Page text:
Moreover, in certain embodiments, the mapping module 224 can map the virtual disk file 112 from outside of the virtual machine 106, for example, outside of a guest operating system of the virtual machine 106. The mapping module 224 can therefore reduce the impact of mapping operations on the virtual machine 106. The mapping module 224 and/or the backup module 222 can also facilitate obtaining a more complete picture of the virtual disk file 112 because the mapping module 224 and/or the backup module 222 can execute outside of the virtual machine. In addition, in some embodiments, the backup module 222 performs backup operations from outside of the virtual machine 106. In other embodiments, the mapping module 224 is a process running in the virtual machine and therefore maps the file system from within the virtual machine 106. In one such embodiment, the mapping module 224 can access an operating system API to determine the location of the metadata and access the metadata. The backup module 222 can also be a process running in the virtual machine 106 (e.g., as a volume shadow copy service). In another embodiment, the mapping module 224 can run inside of the virtual machine 106 while the backup module 222 runs outside, or vice versa.

FIG. 5 illustrates a conceptual example of a mapping 500 that can be performed by the block mapping process 400 of FIG. 4. A portion of a file system 510 is represented by a plurality of blocks 512. The blocks 512 are marked with an ‘A’, ‘D’ or ‘0’ character to represent active, deleted, or zero (empty) data, respectively. Some or all of the blocks can represent a particular size or chunk of data; 1 Mb block sizes are used in some NTFS file system implementations, for example.

Some or all of the blocks 512 can be mapped by the block mapping process 400 to a corresponding unit 522 of a map 520. In the depicted embodiment, the map 520 is a bitmap, and each unit 522 of the map represents one bit of storage. Thus, the block mapping process 400 can map the file system blocks 512 to bit units 522 (“bits 522”) in the map 520. As each unit 522 is one bit large in some embodiments, the map 520 can consume far less memory than the file system 510 and therefore can be an efficient way to store block status information. In certain embodiments, the map 520 can also be compressed to further reduce its storage impact.

In the depicted embodiment, the bits 522 in the map 520 include a ‘1’ to represent active blocks 512 and a ‘0’ to represent inactive blocks, including both deleted and zero blocks 512. Of course, the roles of the ‘1’ and ‘0’ characters can be reversed or other symbols can be used to represent active and inactive blocks. In another embodiment, a third symbol can be used to distinguish deleted and zero blocks 512. The bits 522 can be packed into bytes or octets so as to be addressable in most storage systems. In other embodiments, a single byte or other unit of storage can be used to represent each block 512.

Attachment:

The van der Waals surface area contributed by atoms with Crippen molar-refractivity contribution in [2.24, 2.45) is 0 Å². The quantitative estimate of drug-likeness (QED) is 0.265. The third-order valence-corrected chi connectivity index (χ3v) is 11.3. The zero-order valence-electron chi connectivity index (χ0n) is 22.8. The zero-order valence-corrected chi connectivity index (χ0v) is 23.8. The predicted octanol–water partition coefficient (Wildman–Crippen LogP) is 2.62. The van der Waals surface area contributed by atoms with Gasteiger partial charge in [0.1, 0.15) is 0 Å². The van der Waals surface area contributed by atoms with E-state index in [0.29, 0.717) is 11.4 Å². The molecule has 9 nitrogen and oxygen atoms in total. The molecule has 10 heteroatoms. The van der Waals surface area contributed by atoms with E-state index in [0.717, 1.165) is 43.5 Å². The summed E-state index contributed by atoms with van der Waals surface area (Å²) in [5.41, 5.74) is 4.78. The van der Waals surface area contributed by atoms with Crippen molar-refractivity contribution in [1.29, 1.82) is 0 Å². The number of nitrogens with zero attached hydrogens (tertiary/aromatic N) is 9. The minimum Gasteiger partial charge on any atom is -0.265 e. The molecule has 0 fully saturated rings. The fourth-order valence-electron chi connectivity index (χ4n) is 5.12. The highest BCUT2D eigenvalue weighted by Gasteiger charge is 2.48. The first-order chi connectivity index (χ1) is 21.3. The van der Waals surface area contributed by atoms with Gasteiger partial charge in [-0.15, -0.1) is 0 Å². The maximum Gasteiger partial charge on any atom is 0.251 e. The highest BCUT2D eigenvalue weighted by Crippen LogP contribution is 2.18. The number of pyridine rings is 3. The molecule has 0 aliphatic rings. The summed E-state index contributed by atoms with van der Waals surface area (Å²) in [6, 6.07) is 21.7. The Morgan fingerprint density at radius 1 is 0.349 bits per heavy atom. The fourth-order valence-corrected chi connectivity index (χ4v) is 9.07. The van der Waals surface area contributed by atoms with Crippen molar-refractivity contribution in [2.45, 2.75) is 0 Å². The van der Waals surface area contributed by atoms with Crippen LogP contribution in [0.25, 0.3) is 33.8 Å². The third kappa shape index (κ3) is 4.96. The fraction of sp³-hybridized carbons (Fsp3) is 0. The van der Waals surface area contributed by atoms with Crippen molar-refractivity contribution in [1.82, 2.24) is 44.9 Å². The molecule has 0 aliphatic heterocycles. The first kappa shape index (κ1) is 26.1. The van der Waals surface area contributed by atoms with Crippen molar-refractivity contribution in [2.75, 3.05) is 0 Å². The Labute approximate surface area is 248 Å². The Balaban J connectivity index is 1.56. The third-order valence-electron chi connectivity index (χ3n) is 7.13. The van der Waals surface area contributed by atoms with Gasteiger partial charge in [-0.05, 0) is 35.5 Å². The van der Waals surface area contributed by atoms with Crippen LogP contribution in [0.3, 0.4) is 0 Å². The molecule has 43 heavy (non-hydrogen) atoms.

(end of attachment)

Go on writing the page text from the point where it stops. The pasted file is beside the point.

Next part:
Data structures other than maps can be used to store block 512 status information. For example, database tables, lists, arrays, or other structures can be used to store status information. Many other storage options will be apparent from this disclosure.

V. Example Restore Process

FIG. 6 illustrates an embodiment of a restore process 600 for restoring a virtual machine image. Like the processes 300, 400 described above, the restore process 600 can be implemented by the systems 100 or 200. For example, the restore process 600 can be implemented by the management server 120, or more specifically, the backup module 222 of the management server 120. In certain embodiments, the backup module 222 accesses the virtual disk map 244 created by the mapping module 224 to rapidly restore the backup virtual disk file 242.

At state 602, zeros are written to blocks in a restore file to provide a clean file when restoring a virtual machine image. Advantageously, in certain embodiments, these zeros can be written at disk subsystem speeds and can be faster than restoring zero blocks over a network.

A map of active and inactive blocks is accessed at state 604, for example, from the backup server 140. Active blocks are identified in the map at state 606. The active blocks are then restored by overwriting the zero blocks in the proper locations at state 608. In certain embodiments, state 602 can be omitted from the restore process 600.

VI. Example Deduplication System

FIG. 7 illustrates an embodiment of a system 700 for performing deduplication. The deduplication system 700 provides a tool for backing up data without backing up a significant amount of previously backed-up data. As such, in certain embodiments, the deduplication system 700 can perform backups faster and with less-storage consumption than currently-available backup systems. Embodiments of the system 700 are usable with embodiments of the systems 100 and 200 described with reference to FIGS. 1 and 2, respectively.